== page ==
Why Narendra Modi becoming PM in 2019 again is not a foregone conclusion

By Rajan Pandey for TwoCircles.net

In 2014, Narendra Modi emerged as the strongest national Leader as BJP reached the above majority figure of 282 seats, making a clean sweep in states like Gujarat (26 out of 26), Rajasthan (25 out of 25), Delhi (7 out of 7), Uttarakhand (5 out of 5), Himachal (4 out of 4) and Goa (2 out of 2). Along with this, it also performed extremely well in states like Jharkhand (12 out of 14), Chattisgarh (10 out of 11), Madhya Pradesh (27 out of 29), Maharashtra (43 out of 48 to BJP alliance), while Uttar Pradesh gave it a never before push with 73 out of 80 seats (71 for BJP and two went to its ally Apna Dal).

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Fast forward to 2018 and see what the conditions in these states are. In the recently concluded Gujarat assembly elections, BJP’s seat tally came down to two digits (99 seats) for the first time since 1995, while Congress secured 79 seats. If we project the leads of Congress on Lok Sabha seats, then there are roughly around 9 LS seats where INC took lead over BJP. Further, there are some 4 more seats where BJP’s lead over Congress is somewhere around 2% only. It is perhaps because of this reason that INC president Rahul Gandhi is said to have given his state unit the target of 20 LS seats in 2019 elections. Whether they achieve it or not is a separate case, but the loss of 10 to 13 seats for BJP could not be ruled out.

The case of Rajasthan could be more worrying for the BJP. In the recently concluded by-elections in Rajasthan, Congress experienced a positive vote swing of 11% in Ajmer and 25% in Alwar, while BJP experienced a two-digit negative vote swing on both parliamentary constituencies. As anti-incumbency against CM Vasundhara Raje mounts, experts are expecting a BJP rout in assembly elections, due by year-end. If this happens (which is quite likely), the BJP’s loss could continue in the 2019 elections as well as an absolute turnaround in consecutive elections is not new for Rajasthan. In 2008 assembly elections, Congress got 96 out of 200 assembly seats and in the 2009 Loksabha elections, it won 20 out of 25 seats. Even if this trend does not repeat itself, doing a sweep in Rajasthan this time too seems a far cry for BJP as of now.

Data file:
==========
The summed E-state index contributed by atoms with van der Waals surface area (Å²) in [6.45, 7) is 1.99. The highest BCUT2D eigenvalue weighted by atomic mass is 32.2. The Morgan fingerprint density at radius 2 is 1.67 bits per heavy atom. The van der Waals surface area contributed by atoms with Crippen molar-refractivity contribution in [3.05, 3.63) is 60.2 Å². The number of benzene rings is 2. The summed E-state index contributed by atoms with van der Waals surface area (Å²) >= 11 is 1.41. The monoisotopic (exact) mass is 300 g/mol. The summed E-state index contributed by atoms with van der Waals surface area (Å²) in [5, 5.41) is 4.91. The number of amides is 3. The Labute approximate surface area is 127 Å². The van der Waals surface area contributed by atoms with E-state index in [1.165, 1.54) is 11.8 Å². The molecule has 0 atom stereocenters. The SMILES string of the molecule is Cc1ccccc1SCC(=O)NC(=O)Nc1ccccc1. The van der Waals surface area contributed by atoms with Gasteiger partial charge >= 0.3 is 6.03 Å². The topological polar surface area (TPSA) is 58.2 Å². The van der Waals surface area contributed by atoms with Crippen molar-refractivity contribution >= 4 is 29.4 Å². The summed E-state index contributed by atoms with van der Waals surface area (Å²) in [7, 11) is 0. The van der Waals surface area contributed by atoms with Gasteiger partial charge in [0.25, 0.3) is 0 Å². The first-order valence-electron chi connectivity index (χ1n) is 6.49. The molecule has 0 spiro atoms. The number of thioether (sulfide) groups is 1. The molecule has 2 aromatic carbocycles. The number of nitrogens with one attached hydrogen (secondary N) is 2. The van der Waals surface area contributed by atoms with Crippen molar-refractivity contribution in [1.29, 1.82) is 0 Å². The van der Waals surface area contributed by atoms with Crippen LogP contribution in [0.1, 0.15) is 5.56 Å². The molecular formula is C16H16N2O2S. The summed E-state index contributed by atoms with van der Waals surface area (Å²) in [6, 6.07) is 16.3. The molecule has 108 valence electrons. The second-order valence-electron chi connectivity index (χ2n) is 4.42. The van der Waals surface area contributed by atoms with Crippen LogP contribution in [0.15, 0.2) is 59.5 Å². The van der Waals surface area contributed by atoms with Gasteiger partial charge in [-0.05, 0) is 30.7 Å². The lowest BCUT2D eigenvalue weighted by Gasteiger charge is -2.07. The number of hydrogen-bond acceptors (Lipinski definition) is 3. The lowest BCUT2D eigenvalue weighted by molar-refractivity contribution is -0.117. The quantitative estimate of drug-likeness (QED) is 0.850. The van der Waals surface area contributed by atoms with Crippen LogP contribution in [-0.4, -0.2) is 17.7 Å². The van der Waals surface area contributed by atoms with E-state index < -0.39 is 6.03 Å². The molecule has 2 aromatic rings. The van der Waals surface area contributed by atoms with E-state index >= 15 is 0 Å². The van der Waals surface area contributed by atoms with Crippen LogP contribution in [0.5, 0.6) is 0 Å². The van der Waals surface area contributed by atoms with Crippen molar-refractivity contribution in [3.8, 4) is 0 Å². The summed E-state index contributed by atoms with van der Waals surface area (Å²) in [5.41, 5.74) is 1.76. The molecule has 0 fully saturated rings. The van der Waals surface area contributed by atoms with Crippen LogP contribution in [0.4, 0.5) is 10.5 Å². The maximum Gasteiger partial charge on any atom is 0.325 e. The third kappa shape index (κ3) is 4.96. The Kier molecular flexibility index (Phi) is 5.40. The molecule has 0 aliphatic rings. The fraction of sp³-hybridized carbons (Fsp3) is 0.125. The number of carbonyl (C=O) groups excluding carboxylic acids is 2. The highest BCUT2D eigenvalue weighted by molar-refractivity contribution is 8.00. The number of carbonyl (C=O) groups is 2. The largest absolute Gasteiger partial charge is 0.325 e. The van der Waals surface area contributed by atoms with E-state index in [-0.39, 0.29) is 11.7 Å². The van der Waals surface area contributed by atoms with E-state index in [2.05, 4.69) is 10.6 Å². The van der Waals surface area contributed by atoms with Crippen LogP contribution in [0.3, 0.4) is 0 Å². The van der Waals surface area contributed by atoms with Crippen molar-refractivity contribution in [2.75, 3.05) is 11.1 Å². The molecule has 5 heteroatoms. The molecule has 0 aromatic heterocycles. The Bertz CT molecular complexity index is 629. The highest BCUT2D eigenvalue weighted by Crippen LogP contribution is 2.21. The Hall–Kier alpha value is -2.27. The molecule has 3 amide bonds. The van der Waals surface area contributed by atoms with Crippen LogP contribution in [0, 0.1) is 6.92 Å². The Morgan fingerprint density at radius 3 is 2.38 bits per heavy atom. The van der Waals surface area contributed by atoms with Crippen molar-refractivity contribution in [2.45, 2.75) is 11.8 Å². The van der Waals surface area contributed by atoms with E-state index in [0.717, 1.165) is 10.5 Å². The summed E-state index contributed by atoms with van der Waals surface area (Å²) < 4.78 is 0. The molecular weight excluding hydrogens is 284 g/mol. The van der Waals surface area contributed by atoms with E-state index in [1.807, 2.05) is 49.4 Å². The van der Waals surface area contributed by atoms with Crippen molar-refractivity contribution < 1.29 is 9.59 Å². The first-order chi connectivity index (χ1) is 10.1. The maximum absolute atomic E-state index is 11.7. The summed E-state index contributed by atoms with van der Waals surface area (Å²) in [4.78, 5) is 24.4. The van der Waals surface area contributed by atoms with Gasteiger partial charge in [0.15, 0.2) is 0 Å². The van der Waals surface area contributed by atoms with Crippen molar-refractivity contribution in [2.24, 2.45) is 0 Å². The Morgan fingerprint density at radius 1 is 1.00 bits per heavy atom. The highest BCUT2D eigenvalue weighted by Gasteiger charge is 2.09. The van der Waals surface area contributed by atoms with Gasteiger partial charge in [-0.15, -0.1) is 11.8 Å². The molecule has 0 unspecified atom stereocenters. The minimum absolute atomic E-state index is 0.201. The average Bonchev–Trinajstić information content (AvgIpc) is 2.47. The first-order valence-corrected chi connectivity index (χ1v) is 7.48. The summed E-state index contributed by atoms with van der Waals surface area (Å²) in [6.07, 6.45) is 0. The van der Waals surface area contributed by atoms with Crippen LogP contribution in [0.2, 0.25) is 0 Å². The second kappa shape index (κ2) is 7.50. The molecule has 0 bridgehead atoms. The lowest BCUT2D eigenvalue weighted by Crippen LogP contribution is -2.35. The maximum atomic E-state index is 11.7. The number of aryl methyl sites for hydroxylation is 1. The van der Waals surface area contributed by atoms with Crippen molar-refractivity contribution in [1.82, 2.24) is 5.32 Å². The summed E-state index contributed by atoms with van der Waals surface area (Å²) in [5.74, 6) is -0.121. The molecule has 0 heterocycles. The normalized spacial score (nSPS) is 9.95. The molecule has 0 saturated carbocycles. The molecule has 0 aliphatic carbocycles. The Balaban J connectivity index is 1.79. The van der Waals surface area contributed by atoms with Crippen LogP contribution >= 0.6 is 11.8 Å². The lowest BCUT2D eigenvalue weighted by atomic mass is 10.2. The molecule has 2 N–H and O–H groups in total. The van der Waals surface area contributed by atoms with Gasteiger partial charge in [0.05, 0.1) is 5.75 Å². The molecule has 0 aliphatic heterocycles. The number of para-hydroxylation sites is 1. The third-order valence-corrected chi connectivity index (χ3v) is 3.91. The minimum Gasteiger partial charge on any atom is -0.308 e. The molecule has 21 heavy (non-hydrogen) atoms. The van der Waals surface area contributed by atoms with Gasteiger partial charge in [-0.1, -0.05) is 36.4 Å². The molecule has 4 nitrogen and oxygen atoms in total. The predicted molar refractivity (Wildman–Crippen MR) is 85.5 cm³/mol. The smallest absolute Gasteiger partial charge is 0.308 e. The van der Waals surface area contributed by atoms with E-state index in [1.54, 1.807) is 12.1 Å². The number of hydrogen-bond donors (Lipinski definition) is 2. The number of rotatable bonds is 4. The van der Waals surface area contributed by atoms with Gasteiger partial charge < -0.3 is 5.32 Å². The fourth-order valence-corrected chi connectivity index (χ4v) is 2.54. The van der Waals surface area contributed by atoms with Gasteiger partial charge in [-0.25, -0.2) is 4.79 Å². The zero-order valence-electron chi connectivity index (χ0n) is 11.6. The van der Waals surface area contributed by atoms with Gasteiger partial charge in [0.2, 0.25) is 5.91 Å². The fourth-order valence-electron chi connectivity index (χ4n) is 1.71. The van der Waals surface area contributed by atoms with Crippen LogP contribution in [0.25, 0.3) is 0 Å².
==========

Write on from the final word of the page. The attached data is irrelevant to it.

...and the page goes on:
With reports of minor but significant gains being made by opposition Congress in Madhya Pradesh and Chattisgarh, these states too may account for a loss of some seats. And the current situation is far from upbeat for BJP in Jharkhand, where CM Raghubar Das’s tenure has been full of controversies. Forget the opposition; his own cabinet colleague and senior BJP leader Saryu Rai have resigned from one of his ministries in protest against the functioning of Das. Further, though BJP is trying hard to keep the communal polarization pot stirring, even party leaders in the state don’t expect that it will be able to repeat its performance of 71 seats in 2019. In this scenario, a loss of around 60 to 70 seats for BJP in 2019 seems quite plausible. Given its current strength of 272 in the Lok Sabha, that would take BJP down to around 200. On the other hand, despite tall claims by the Congress party, it does not appear to be crossing 120-25 seat mark as of now.

In that situation, allies will play a decisive role. But BJP is facing stiff opposition from its NDA allies like Shiv Sena (which has declared that it will go solo in 2019 elections) and TDP already,

while reports of smaller parties like RLSP of Upendra Kushwaha exploring possibilities of a tie-up with RJD in Bihar are also coming. The big brother attitude of BJP in NDA matters could also be understood from the fact that it has no convener officially since 2013. Further, complaints about near despot-like work-style of PM Modi and party president Amit Shah could be heard not from the allies alone, but also among senior party leaders, who keep silent as Modi-Shah duo appears invincible as of now. However, once the party starts losing this opposition is expected to surface. In that scenario, Modi won’t be supported by the allies for the top job once BJP falls short of a majority, and search for an agreeable face may lead to L.K. Advani, Rajnath Singh or Sushma Swaraj. There is also a chance that with outside support from Congress, which would have no option but to do so to avoid a BJP led NDA government, the regional parties could patch up an alliance. In that scenario, with his masterly management skills and accommodative stance, Sharad Pawar too could emerge as a consensus candidate, which explains his renewed enthusiasm and recent political initiatives.

*The author is a veteran journalist*